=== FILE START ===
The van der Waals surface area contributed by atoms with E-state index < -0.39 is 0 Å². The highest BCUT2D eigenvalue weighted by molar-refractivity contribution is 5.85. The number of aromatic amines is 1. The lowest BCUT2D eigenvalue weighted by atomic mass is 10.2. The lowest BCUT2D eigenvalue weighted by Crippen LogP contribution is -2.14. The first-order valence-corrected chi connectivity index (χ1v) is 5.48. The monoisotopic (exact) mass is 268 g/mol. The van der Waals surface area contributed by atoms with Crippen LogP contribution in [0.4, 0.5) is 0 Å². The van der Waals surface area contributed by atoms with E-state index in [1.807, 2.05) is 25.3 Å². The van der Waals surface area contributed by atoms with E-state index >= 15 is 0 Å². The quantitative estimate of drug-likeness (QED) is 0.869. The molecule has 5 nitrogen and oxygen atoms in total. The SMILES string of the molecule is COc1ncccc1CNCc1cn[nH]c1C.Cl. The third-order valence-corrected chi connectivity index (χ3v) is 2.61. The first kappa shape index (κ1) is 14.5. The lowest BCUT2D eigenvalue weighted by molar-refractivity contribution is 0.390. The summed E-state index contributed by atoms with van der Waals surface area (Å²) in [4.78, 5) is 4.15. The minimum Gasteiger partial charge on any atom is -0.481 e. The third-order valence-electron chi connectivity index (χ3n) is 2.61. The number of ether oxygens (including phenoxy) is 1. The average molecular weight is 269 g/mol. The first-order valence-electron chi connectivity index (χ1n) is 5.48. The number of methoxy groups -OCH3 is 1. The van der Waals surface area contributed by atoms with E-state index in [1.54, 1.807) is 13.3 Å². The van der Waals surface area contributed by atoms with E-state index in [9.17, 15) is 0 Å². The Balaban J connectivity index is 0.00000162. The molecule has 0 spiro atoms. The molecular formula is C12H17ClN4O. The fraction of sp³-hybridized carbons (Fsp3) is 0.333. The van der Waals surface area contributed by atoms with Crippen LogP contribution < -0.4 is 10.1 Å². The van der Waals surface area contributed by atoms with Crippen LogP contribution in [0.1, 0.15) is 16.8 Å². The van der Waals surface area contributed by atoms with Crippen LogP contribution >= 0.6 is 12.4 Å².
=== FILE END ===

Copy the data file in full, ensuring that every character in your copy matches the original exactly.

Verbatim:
The van der Waals surface area contributed by atoms with E-state index < -0.39 is 0 Å². The highest BCUT2D eigenvalue weighted by molar-refractivity contribution is 5.85. The number of aromatic amines is 1. The lowest BCUT2D eigenvalue weighted by atomic mass is 10.2. The lowest BCUT2D eigenvalue weighted by Crippen LogP contribution is -2.14. The first-order valence-corrected chi connectivity index (χ1v) is 5.48. The monoisotopic (exact) mass is 268 g/mol. The van der Waals surface area contributed by atoms with Crippen LogP contribution in [0.4, 0.5) is 0 Å². The van der Waals surface area contributed by atoms with E-state index in [1.807, 2.05) is 25.3 Å². The van der Waals surface area contributed by atoms with E-state index >= 15 is 0 Å². The quantitative estimate of drug-likeness (QED) is 0.869. The molecule has 5 nitrogen and oxygen atoms in total. The SMILES string of the molecule is COc1ncccc1CNCc1cn[nH]c1C.Cl. The third-order valence-corrected chi connectivity index (χ3v) is 2.61. The first kappa shape index (κ1) is 14.5. The lowest BCUT2D eigenvalue weighted by molar-refractivity contribution is 0.390. The summed E-state index contributed by atoms with van der Waals surface area (Å²) in [4.78, 5) is 4.15. The minimum Gasteiger partial charge on any atom is -0.481 e. The third-order valence-electron chi connectivity index (χ3n) is 2.61. The number of ether oxygens (including phenoxy) is 1. The average molecular weight is 269 g/mol. The first-order valence-electron chi connectivity index (χ1n) is 5.48. The number of methoxy groups -OCH3 is 1. The van der Waals surface area contributed by atoms with E-state index in [1.54, 1.807) is 13.3 Å². The van der Waals surface area contributed by atoms with E-state index in [9.17, 15) is 0 Å². The Balaban J connectivity index is 0.00000162. The molecule has 0 spiro atoms. The molecular formula is C12H17ClN4O. The fraction of sp³-hybridized carbons (Fsp3) is 0.333. The van der Waals surface area contributed by atoms with Crippen LogP contribution < -0.4 is 10.1 Å². The van der Waals surface area contributed by atoms with Crippen LogP contribution in [0.1, 0.15) is 16.8 Å². The van der Waals surface area contributed by atoms with Crippen LogP contribution >= 0.6 is 12.4 Å².